Youth Mental Health

I read the following piece with sorrow in my heart, and a mind churning out memories.

I was once a troubled teen, the result of mismanagement and abuse. I was put in the care of a private adult clinic at fourteen years of age. I was the youngest person in there, and it was without a school, teacher nor any tools to deal with a young, frightened and damaged psyche. As a result of this horrendous oversight, I was preyed upon by more than one violent adult, the end result being that I was abducted and thrown off a building.

Meetings were convened in the aftermath, and much hand wringing and reflection was had. All I asked (demanded) was that no child should be put in an adult facility in future. I advocated and I campaigned. As a result, rules of conduct and considerations to minors were tightened. At least, I was assured that they had. I breathed a sigh of relief, with the assurance that some good had come of my experience. I believed young people would be together, healing from the depression and pain which had sought to destroy them.

At a time when we require swift access to mental health services to keep our young alive and allow them to heal, we are instead given headlines such as this:

The full story can be found here.

What the hell! There should be more units opened for children, not less! I find it unfathomable that the Health Minister had no idea that this was going to occur. It shows a lack of cohesive and inclusive services and certainly a lack of communication. It takes time for a young person to open up to a mental health professional, and requires funding to ensure they have consistent support. They need to be with other children and teens, and have access to schooling, or other activities. It seems that time and funding are both in short supply. I feel for the professionals at the coal-face, and can’t imagine how difficult their job must be. The indisputable fact of the matter is that kids should never, ever be put in clinics or wards with adults, ever. You are dealing with one of the most vulnerable sections of society, and we have to ensure an environment conducive to healing.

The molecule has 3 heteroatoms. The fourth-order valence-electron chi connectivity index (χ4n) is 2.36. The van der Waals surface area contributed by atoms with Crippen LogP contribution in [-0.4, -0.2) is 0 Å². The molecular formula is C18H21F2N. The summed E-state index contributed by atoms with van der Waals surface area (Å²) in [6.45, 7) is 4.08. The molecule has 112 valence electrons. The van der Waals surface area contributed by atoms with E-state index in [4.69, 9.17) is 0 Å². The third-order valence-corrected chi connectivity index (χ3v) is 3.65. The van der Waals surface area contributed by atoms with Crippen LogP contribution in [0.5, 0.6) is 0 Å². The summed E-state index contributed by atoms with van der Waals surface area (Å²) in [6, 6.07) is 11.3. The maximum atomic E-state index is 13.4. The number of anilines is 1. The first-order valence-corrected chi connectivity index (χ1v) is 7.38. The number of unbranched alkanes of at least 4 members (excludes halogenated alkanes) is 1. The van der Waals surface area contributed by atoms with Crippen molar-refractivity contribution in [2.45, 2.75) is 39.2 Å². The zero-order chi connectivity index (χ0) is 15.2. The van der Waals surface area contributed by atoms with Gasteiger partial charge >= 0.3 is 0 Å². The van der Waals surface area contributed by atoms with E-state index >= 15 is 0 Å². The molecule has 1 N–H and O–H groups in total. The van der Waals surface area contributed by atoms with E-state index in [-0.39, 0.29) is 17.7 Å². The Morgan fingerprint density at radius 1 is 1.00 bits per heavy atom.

I for one demand that funding be made available as a matter of urgency, to cater to the needs of our young. I would very much like this generation to not have to survive what I endured. It is preferable that it isn’t allowed to happen in the first place. I survived despite¬† my treatment, and not as a result of receiving adequate help. That is a miracle in itself.

To make your feelings known, please contact the Health Minister, Brad Hazzard.



Dismantling of Mental Health Services in Australia

It is with dismay and disbelief that the following came up on my news feed yesterday.

Headspace is the National Youth Mental Health Foundation, providing early intervention services to 12-25 year old’s. The centres are located in major cities, as well as regional and rural areas of Australia. They don’t look like a mental health facility, and therein lies their beauty. The service is free or has a low cost attached. There is an online and phone service. They also have a program that works with school communities. I could go on…